“No Blacks in the ‘White City’?

Frederick Douglass at the Haitian Pavilion

Sunday, July 15 at HPHS—5529 S. Lake Park

2 PM (Doors Open at 1:30 PM)

REGISTRATION REQUIRED
Presentation Limit 30 (Ticket Required)
Tour—Open, No Ticket Required
Registration Link Below:

https://www.eventbrite.com/e/no-blacks-in-the-white-city-frederick-douglass-at-the-haitian-pavilion-the-challenge-to-the-status-tickets-47622752936

Tour Map

ONLY TICKETED, REGISTERED PARTICIPANTS WILL BE
GUARANTEED A SEAT.
SEATS ARE LIMITED – Eventbrite registered ticket holder only
will be guaranteed a seat for the Presentation 2p -3p.

 

All are welcomed for the Tour {ticket is not necessary} – begins at
3:15p meeting near the Columbian Basin | TIP the meet-up spot is
near the entrance of the Museum of Science and Industry main entrance.
look for structure #8

 

 

 

 


Frederick Douglass served as the most prominent Representative of African Americans at the 1893 World’s Columbian Exposition in Chicago, from which his race had Largely been excluded despite earnest protest and petitions. Haiti, which had won its independence from France almost 90 years earlier after a successful slave revolution, was the only black nation with a pavilion in the Fair’s “White City,” named for the gleaming, white washed buildings. The proud Republic of Haiti appointed Douglass, who had served as a minister of the U.S. government in Haiti, as one of its representatives at the Fair. Join the Hyde Park Historical Society, Friends of the Parks And DuSable Heritage Association, as we commemorate the 125th year of the World’s fair in Chicago’s Jackson Park for a presentation and tour on the Frederick Douglass’ challenge to the Expo—called “The White City”—not representing and including African-Americans.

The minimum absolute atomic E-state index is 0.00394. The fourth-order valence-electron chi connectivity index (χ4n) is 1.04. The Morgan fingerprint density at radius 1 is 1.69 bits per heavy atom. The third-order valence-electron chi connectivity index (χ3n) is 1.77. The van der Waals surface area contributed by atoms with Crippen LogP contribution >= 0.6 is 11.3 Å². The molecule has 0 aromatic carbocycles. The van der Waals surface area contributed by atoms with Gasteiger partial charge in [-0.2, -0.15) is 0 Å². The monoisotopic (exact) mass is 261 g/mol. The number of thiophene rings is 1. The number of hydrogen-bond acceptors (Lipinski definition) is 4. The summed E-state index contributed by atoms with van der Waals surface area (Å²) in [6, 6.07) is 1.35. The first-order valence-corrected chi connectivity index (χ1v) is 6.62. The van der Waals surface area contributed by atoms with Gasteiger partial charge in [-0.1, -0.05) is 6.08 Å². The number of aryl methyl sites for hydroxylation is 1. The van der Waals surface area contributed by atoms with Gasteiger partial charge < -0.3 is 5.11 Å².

Speakers:

  • Christopher R. Reed, PhD
    Professor Emeritus of History at Roosevelt University

    A Roosevelt alumnus, and anative Chicagoan who has matched scholarly interest and civic commitment. His research interests include Chicago history, nineteenth and twentieth century Black Chicago history, U.S. Civil War history, and urban politics. His scholarship includes numerous essays and books. He is the nation‘s leading expert and author of six books on the early history of African Americans in Chicago
  • Rebecca S. Graff, PhD
    Assistant Professor of Anthropology Department of Sociology and Anthropology Lake Forest College

    As a historical archaeologist with research interests in the 19th–and 20th–century urban United States, I explore the relationship between temporality and modernity, memory and material culture, tourism, and nostalgic consumption through archaeological and archival research
  • Courtney S. Pierre–Cane, PhD
    Assistant Professor of History and African American Specializing in US History, African American History. African Diaspora, Haiti and The Diaspora, Women and Gender Studies.

Program:

Open at 1:30p

2pm Welcome (HPHS) Mr.Safar/Mr.Spicer

45min–Presentation/Panel
Professor Pierre-Cain- Panel Moderator

Each speaker will have 3-5 minutes to give remarks/Presentation

Speakers Suggested Key Focus

It would be helpful to have a bit of general
History about the fair–Professor Graff

Some specific history about Douglass and his
concerns/approach–Professor Reed

The Haitian experience and point of view–
Frederick Douglass and Haitian relationship–
ProfessorPierre-Cain

15min-Q&A

5min-Wrap-up and Tour logistics
J. Irizarry, Exec. Dir. FOTP

Tour Information:

1. Meeting area at Museum of Science & Industry
Bldg. By bus / taxi stand area – ( a 5 min walk
from HPHS). It is also known as the Columbian
Basin – structure #8.

2. Public metered parking available .

3. From meeting area it is .5 mile walk approximately
15 min. Walk. To the site location at 59th street
pier and the Bowling green.